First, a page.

Jeffrey Citron is here to talk a little about Vonage, and a whole lot about regulatory — that’s what he says. That’s great. The last time I saw him speak it was a stump speech for Vonage — a live press release.
Vonage’s strategy has four key planks:
- Improve people’s lives. Using Vonage should be a better and easier experience than your old phone service.
- Erase geographic boundaries. It should be as easy to call friends and family on the other side of the world as it is to call next door.
- A culture of innovation. Continual innovation on new features.
- A strong commitment to value. Great price and value with Vonage services.
Jeffrey then makes an announcement – his broadband bill of rights. This is defined as:
The right to connect any device to the network.
The right to transmit and receive data.
The right access anything on the internet
The right to privacy.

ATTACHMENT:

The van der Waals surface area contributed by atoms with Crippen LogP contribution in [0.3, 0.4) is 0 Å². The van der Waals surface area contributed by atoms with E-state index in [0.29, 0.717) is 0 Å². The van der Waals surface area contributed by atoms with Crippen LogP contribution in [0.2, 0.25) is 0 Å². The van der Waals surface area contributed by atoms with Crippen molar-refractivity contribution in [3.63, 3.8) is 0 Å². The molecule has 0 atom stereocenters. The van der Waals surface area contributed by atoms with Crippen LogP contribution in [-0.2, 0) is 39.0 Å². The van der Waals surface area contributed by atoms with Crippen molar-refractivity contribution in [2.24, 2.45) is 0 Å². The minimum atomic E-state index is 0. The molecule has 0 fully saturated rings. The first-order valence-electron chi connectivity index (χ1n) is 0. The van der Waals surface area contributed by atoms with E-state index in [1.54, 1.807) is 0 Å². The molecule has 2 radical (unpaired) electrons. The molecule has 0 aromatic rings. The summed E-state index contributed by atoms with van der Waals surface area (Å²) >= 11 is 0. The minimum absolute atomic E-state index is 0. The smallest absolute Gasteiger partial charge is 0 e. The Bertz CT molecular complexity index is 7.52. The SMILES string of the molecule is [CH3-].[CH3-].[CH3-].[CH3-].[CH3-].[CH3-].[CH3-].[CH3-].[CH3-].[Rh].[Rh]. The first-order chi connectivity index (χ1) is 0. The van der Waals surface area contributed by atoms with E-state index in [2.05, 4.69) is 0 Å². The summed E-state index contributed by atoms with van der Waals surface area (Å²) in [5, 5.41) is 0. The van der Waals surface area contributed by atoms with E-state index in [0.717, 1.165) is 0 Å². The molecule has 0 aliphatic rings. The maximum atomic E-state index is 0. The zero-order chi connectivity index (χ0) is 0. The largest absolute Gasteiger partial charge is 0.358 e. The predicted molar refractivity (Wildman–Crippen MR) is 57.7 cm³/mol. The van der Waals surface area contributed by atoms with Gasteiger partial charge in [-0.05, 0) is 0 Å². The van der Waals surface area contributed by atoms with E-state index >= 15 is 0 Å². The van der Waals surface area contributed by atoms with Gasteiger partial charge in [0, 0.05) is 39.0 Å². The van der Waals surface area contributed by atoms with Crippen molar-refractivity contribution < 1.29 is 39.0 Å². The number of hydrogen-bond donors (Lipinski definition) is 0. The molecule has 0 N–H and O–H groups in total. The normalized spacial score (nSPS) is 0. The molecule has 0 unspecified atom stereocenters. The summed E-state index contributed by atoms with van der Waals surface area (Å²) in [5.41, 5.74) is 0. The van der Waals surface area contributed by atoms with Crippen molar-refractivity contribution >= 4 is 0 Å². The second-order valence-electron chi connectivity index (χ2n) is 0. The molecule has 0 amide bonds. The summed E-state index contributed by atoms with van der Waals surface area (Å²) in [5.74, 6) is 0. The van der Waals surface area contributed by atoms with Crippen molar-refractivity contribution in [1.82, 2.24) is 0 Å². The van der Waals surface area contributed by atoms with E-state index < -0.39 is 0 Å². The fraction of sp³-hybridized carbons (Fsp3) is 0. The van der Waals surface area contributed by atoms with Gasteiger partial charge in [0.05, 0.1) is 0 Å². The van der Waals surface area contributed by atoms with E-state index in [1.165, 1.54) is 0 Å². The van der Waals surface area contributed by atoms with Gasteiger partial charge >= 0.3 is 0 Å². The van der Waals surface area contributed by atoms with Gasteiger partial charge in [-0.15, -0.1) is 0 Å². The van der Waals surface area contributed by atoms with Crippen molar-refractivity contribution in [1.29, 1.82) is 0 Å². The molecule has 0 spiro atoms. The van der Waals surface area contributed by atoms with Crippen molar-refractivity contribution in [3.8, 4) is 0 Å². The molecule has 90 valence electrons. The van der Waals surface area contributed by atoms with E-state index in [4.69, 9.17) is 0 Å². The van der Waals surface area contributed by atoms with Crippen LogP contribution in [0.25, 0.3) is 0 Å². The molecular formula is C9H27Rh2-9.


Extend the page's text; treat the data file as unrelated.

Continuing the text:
The right to broadband.
He relates the right to connect any device to the network back to the victories in the 1960’s and 70’s that allowed consumers to connect any handset to the telephone company’s network. Devices that don’t harm the network must be allowed to connect.
The right to transmit data is the right to send packets on the network without being modified by the network operator.
The right to access the internet is the right to visit any site, application, or portal unencumbered by the service provider.
The right to privacy gives you the right to use the internet for any kind of communications or other lawful practices without your permission.
The right to high quality broadband is the right to transmit and receive at last 1 megabit/second continuous service. It must mean all of the time, not some of the time.
Obviously these are all things that the broadband voice providers like Vonage need. He couches these in terms of consumer rights, and regulatory requirements.
So, he announced the Broadband Bill of Rights. He’s working with industry leaders to draft policy guidelines, to released in a few weeks as an industry whitepaper. Ultimately he would like to see these "rights" become FCC policy.
Net net, he would like to see the disaggregation of transport and application enshrined in FCC policy. Hear hear! No argument from me on that one.
I don’t think of these as "rights" per se, so although the ideas are incredibly important, the presentation really grated on me. Maybe I’ve been living in Canada too long.